Anderson was rested for the third Test against the West Indies as part of Strauss’ rotation policy
England Test captain Andrew Strauss has defended the use of the rotation policy for his squad, stating that his teammates will see the benefit of it when they host South Africa in a vital Test series next month.
England pace duo James Anderson and Stuart Broad were rested for the third and final Test against the West Indies since England had won the previous two Tests.
The decision to leave out Anderson and Broad led to harsh criticisms about England partially devaluing Test cricket by not playing their strongest side at all times.
Furthermore, when Tino Best scored 95 runs, the best ever made by a number 11 batsman, the critics believed that Strauss and the rest of the England squad had got what they deserved for resting two of their key bowlers.
However, England coach Andy Flower, noted that Strauss made the right decision to implement the rotation policy, since the side have an extremely packed schedule ahead of them.
Talking about his decision to invoke the rotation policy, Strauss said: “One of the things about missing a couple of your senior players is it makes you realise what role they do play in the side as well as allowing you to see what role the other guys could play in the side, I think the picture is a lot clearer now, having seen that.”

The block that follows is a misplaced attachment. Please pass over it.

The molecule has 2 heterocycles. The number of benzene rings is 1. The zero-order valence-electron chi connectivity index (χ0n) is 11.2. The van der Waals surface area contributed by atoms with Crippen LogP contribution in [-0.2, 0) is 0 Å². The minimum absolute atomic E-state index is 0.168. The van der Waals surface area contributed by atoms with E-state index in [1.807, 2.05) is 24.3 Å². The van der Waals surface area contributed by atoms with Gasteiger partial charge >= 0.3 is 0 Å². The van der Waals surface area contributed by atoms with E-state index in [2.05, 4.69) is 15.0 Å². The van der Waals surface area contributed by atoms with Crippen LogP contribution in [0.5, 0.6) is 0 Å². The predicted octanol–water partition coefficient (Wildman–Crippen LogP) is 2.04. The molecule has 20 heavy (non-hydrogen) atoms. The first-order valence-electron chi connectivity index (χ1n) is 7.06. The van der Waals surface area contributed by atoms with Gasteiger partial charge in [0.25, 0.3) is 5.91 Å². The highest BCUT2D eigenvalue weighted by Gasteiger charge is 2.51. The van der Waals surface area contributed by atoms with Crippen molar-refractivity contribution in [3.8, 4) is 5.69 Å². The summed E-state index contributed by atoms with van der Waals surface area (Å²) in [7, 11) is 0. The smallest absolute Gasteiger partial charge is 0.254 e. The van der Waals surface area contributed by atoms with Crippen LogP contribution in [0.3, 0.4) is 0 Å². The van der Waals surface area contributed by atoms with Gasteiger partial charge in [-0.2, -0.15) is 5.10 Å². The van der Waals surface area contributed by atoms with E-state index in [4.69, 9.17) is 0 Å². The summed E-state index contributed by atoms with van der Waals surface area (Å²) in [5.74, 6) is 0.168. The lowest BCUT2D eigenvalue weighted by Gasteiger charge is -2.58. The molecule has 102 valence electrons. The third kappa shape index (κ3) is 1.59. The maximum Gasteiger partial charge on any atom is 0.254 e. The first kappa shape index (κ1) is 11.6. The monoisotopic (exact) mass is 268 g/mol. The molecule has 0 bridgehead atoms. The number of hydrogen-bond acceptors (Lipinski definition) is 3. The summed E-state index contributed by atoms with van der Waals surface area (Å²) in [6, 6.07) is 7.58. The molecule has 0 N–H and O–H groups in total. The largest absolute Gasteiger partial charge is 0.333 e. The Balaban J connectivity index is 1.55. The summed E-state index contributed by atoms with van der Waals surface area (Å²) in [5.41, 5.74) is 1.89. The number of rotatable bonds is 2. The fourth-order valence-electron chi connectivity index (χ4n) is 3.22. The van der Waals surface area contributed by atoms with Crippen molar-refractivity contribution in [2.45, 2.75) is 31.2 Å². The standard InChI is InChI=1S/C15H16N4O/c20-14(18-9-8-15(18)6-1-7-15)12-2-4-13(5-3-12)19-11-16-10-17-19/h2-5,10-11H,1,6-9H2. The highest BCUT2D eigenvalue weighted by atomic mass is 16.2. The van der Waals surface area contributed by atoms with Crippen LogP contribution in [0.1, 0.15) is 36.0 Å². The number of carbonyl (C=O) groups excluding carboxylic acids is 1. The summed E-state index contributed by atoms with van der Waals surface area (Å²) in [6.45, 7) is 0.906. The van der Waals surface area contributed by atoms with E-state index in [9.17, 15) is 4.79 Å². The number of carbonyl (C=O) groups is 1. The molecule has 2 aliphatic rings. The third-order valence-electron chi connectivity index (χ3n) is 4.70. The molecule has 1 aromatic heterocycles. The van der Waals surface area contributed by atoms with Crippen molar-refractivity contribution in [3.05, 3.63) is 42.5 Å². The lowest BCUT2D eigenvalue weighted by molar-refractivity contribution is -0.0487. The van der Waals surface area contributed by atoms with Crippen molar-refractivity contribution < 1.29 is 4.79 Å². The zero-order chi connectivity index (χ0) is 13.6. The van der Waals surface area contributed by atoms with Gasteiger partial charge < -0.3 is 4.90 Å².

“In a way, although we didn’t play brilliantly, I am very comfortable we made that decision, because it will serve us well come the South Africa series. As I’ve said, Onions and Finn both showed that they are definitely Test quality bowlers and they offer a lot in a number of areas,” Strauss added.
However, Strauss stated that he was relieved to have won another series quite convincingly, but also thanked the West Indies for making it a competitive and entertaining Test series.
“The West Indies have got some dangerous players there and we were able to overcome that challenge, It wasn’t a perfect performance by us…you don’t want to be in a situation where No. 11 gets 95 all that often!,” Strauss said.
England will now host Australia in an ODI series, but none of them will feature Strauss, who quit limited overs cricket after the 2011 World Cup.
“I’m going to take a little bit of a break but I’m going to keep batting all the way through, the worst thing you can do when you’ve got a bit of rhythm is to go away and not pick up a bat for a long period of time, so I’ll be batting again pretty soon and then obviously playing a game for Middlesex before the Test matches against South Africa,” Strauss added.